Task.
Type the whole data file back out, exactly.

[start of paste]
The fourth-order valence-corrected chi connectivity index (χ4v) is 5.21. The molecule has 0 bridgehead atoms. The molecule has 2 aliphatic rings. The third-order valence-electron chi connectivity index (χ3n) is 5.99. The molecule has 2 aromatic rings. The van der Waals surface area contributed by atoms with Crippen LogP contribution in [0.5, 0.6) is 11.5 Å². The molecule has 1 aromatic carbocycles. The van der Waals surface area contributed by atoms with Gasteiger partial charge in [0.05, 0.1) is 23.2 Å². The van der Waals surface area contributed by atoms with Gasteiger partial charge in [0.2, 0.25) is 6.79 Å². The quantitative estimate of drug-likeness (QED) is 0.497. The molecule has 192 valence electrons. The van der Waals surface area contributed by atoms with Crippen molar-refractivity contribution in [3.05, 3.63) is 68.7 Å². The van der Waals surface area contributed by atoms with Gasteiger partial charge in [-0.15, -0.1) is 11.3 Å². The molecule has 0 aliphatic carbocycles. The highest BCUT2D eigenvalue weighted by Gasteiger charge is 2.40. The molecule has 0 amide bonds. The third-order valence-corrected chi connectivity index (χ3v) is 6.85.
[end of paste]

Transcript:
The fourth-order valence-corrected chi connectivity index (χ4v) is 5.21. The molecule has 0 bridgehead atoms. The molecule has 2 aliphatic rings. The third-order valence-electron chi connectivity index (χ3n) is 5.99. The molecule has 2 aromatic rings. The van der Waals surface area contributed by atoms with Crippen LogP contribution in [0.5, 0.6) is 11.5 Å². The molecule has 1 aromatic carbocycles. The van der Waals surface area contributed by atoms with Gasteiger partial charge in [0.05, 0.1) is 23.2 Å². The van der Waals surface area contributed by atoms with Gasteiger partial charge in [0.2, 0.25) is 6.79 Å². The quantitative estimate of drug-likeness (QED) is 0.497. The molecule has 192 valence electrons. The van der Waals surface area contributed by atoms with Crippen molar-refractivity contribution in [3.05, 3.63) is 68.7 Å². The van der Waals surface area contributed by atoms with Gasteiger partial charge in [-0.15, -0.1) is 11.3 Å². The molecule has 0 aliphatic carbocycles. The highest BCUT2D eigenvalue weighted by Gasteiger charge is 2.40. The molecule has 0 amide bonds. The third-order valence-corrected chi connectivity index (χ3v) is 6.85.